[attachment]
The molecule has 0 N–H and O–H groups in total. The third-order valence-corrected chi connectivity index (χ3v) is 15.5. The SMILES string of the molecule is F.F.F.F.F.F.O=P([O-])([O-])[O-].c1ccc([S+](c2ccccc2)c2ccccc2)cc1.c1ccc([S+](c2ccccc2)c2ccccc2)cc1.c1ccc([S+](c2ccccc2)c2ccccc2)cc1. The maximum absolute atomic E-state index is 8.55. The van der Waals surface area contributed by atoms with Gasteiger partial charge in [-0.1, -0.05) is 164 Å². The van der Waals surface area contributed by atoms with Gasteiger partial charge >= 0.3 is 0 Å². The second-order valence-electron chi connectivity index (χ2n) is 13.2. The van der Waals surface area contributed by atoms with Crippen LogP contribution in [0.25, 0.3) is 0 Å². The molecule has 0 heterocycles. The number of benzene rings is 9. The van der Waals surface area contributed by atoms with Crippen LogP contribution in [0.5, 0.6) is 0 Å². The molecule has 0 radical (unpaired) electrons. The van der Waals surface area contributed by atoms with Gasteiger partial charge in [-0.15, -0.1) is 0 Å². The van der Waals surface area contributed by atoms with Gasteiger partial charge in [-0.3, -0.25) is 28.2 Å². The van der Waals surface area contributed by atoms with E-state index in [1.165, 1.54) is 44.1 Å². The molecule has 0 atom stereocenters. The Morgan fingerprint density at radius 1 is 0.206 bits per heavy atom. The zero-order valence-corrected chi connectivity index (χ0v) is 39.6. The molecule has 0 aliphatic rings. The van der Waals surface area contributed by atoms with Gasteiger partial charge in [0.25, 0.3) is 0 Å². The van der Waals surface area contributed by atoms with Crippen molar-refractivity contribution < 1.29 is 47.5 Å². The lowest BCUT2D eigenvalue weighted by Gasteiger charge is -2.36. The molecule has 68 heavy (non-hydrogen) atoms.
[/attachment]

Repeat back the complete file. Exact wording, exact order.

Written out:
The molecule has 0 N–H and O–H groups in total. The third-order valence-corrected chi connectivity index (χ3v) is 15.5. The SMILES string of the molecule is F.F.F.F.F.F.O=P([O-])([O-])[O-].c1ccc([S+](c2ccccc2)c2ccccc2)cc1.c1ccc([S+](c2ccccc2)c2ccccc2)cc1.c1ccc([S+](c2ccccc2)c2ccccc2)cc1. The maximum absolute atomic E-state index is 8.55. The van der Waals surface area contributed by atoms with Gasteiger partial charge in [-0.1, -0.05) is 164 Å². The van der Waals surface area contributed by atoms with Gasteiger partial charge >= 0.3 is 0 Å². The second-order valence-electron chi connectivity index (χ2n) is 13.2. The van der Waals surface area contributed by atoms with Crippen LogP contribution in [0.25, 0.3) is 0 Å². The molecule has 0 heterocycles. The number of benzene rings is 9. The van der Waals surface area contributed by atoms with Crippen LogP contribution in [0.5, 0.6) is 0 Å². The molecule has 0 radical (unpaired) electrons. The van der Waals surface area contributed by atoms with Gasteiger partial charge in [-0.15, -0.1) is 0 Å². The van der Waals surface area contributed by atoms with Gasteiger partial charge in [-0.3, -0.25) is 28.2 Å². The van der Waals surface area contributed by atoms with E-state index in [1.165, 1.54) is 44.1 Å². The molecule has 0 atom stereocenters. The Morgan fingerprint density at radius 1 is 0.206 bits per heavy atom. The zero-order valence-corrected chi connectivity index (χ0v) is 39.6. The molecule has 0 aliphatic rings. The van der Waals surface area contributed by atoms with Gasteiger partial charge in [0.25, 0.3) is 0 Å². The van der Waals surface area contributed by atoms with Crippen molar-refractivity contribution < 1.29 is 47.5 Å². The lowest BCUT2D eigenvalue weighted by Gasteiger charge is -2.36. The molecule has 68 heavy (non-hydrogen) atoms.